Soon, I got pregnant, we had a baby -- a very beautiful one. She kept me busy all the while. But there were times when I thought to myself, 'Is this all I am going to do in my life? Look after my kid and have no life of my own?' I was blank.

I considered going back to work. But I had already put on a lot of weight after marriage, so I had to first lose those extra kilos I had gained, before I could even think of anything. It was not easy. It's a natural way of life.

Most women tend to ignore their likes and dislikes for the sake of their families. Most importantly, they don't take care of their bodies. I am sure every woman wants to dress well, look beautiful, be appreciated. I felt the same.

I did not want to be labelled a mere homemaker. I knew I deserved more than that. And I was determined to take the effort. I was just 25.


Image: Kavita Sachdev

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'While I am away, it is my husband's duty to take care of our daughter'

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How long did it take for you to be back in shape?

It wasn't easy at all. It took me close to a year and a half to come back to my normal shape.

What diet did you follow? What exercises did you do?

Ever since I became an adult, I was conscious about eating healthy food. I do not believe in dieting or cutting down on food intake to achieve a certain size; I believe in eating proportionate, eating healthy and having a balanced diet. I say that to my daughter also. She is barely four, but she attends a yoga class.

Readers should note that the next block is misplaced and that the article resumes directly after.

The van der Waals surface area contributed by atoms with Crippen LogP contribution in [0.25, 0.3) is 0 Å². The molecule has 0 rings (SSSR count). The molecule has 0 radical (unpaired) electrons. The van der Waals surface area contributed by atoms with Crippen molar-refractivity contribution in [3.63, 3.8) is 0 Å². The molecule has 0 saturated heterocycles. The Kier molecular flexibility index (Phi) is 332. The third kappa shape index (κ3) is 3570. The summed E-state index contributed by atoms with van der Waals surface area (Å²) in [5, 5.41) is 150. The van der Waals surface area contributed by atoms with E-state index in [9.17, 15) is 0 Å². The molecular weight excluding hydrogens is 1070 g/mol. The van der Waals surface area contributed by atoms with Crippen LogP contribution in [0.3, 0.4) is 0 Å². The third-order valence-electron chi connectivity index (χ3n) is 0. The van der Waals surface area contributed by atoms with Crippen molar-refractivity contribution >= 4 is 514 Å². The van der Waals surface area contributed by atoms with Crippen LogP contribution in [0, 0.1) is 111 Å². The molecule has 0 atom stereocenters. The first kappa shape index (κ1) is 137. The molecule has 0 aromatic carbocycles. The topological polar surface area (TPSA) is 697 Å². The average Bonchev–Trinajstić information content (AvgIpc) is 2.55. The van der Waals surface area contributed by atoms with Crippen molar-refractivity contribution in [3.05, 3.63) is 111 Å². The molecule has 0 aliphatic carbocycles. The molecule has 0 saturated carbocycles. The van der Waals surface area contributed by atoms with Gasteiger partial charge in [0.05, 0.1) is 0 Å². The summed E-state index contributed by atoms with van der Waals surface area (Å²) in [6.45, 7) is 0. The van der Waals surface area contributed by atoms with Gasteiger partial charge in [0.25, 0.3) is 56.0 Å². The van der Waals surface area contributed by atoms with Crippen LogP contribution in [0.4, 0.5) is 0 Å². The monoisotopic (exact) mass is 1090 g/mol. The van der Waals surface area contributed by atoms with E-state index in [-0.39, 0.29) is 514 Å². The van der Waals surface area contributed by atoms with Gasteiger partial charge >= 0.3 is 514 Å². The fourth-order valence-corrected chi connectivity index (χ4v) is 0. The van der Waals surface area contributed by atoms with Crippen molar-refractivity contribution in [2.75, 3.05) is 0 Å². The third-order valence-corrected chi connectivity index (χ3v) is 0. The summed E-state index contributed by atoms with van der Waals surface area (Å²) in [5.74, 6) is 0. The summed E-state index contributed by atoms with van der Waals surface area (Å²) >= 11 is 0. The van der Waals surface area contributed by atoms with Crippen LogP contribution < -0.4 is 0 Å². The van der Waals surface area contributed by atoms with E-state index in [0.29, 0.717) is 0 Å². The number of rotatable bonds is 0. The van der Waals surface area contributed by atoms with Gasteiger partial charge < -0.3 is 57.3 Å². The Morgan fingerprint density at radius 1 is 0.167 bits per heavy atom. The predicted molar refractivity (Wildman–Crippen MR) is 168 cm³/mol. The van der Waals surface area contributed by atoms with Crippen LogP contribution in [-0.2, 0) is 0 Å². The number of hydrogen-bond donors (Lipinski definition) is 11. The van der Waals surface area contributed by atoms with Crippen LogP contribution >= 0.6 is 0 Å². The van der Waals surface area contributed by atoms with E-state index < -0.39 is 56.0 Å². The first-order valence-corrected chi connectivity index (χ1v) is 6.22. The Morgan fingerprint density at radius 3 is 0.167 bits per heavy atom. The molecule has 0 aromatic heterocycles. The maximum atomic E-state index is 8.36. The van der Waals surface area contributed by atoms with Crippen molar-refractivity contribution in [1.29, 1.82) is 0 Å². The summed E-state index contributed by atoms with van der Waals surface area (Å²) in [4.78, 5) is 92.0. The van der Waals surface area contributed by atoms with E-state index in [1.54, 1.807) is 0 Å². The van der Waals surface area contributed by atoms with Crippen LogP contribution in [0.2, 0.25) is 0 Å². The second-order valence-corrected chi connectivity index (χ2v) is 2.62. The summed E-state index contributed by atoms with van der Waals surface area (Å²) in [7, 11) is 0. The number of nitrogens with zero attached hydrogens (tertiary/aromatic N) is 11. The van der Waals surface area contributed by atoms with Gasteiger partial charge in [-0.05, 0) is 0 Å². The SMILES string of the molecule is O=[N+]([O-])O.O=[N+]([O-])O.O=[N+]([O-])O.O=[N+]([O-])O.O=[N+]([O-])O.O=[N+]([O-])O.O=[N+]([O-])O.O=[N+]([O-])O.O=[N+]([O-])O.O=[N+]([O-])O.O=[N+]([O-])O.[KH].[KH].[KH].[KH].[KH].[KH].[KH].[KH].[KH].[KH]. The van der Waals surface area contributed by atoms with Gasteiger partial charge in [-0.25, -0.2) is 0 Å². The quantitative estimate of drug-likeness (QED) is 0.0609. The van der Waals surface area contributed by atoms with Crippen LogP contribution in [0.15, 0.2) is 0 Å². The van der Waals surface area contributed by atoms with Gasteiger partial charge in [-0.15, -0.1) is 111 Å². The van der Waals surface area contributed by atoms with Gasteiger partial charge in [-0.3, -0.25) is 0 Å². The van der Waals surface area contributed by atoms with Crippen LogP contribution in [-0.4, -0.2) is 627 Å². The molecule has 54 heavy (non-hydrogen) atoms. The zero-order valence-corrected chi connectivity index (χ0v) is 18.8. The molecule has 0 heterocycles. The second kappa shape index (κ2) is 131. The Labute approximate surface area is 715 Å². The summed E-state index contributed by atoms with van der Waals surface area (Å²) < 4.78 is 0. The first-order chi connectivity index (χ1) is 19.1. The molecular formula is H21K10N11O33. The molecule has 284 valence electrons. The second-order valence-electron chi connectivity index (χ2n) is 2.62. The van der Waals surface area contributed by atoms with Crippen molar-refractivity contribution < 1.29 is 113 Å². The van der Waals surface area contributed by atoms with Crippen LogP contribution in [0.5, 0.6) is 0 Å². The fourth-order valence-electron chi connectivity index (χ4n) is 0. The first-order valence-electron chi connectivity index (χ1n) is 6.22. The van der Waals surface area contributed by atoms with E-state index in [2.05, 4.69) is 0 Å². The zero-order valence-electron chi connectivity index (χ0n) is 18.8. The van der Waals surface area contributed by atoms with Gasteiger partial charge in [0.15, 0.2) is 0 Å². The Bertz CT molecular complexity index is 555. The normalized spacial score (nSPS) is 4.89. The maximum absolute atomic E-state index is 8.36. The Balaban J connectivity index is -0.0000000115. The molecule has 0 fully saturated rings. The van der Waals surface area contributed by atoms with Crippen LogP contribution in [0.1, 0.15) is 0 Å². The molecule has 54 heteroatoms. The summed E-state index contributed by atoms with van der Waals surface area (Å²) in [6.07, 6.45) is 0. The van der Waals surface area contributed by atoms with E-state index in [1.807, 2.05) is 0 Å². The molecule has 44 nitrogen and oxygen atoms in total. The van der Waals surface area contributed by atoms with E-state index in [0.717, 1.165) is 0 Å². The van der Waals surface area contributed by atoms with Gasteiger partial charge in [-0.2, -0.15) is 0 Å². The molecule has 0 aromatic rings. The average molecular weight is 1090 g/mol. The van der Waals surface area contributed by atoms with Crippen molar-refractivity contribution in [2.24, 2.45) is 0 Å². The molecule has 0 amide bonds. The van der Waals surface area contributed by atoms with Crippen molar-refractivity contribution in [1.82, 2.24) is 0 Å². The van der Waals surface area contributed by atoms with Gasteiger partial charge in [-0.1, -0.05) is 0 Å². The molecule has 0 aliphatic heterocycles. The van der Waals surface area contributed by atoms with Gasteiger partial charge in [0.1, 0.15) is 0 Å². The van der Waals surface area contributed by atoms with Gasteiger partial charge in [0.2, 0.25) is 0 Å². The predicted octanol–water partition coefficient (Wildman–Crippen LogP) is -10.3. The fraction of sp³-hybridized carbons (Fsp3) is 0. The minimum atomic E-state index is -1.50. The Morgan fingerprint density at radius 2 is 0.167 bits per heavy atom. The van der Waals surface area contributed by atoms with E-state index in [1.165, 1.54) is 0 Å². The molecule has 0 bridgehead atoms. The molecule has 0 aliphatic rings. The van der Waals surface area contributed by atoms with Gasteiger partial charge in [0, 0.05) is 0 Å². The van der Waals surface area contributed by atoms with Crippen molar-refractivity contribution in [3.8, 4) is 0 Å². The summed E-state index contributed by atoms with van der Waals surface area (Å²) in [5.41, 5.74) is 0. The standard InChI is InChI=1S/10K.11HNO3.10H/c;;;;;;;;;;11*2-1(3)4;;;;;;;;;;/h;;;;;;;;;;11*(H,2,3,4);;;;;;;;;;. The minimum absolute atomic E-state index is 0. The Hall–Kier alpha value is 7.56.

Post pregnancy, a lot of people suggested that I try the so-called-famous General Motors Diet and similar-sounding popular diet regimes. I refused, for I fail to understand how people expect you to be fit when they are surviving on food that they don't like or enjoy eating.

So I chose to eat healthy and eat less, do exercises regularly. I would go to the gym and work out. In the end, it all paid off. Now, I am back in shape. (smiles confidently)

Who takes care of your daughter when you are away at work?

Initially, I thought it was difficult. But between my husband and me, we have a mutual pact. While we are together, we will jointly take responsibility of our daughter. While I am away it is his duty to take care of her.

Although we have a 24-hour nanny, a driver and cook at home, plus my in-laws stay in the same building as ours, before I leave, I write down a whole list of things to do throughout the day.

When I am at home, I ensure that I spend the whole day with her, from the minute she wakes up, to dropping her to school, to picking her up, helping her in studies, reading her a book, playing with her in the park and feeding her. She is so used to being with me that when I am around, she needs no one else. I try to spend as much time as I can with her.


Image: Kavita with her husband Nicholai and daughter Kasha

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'As a mother, I am very principled and believe in discipline'

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How does your daughter react when she sees your picture in a magazine or on TV?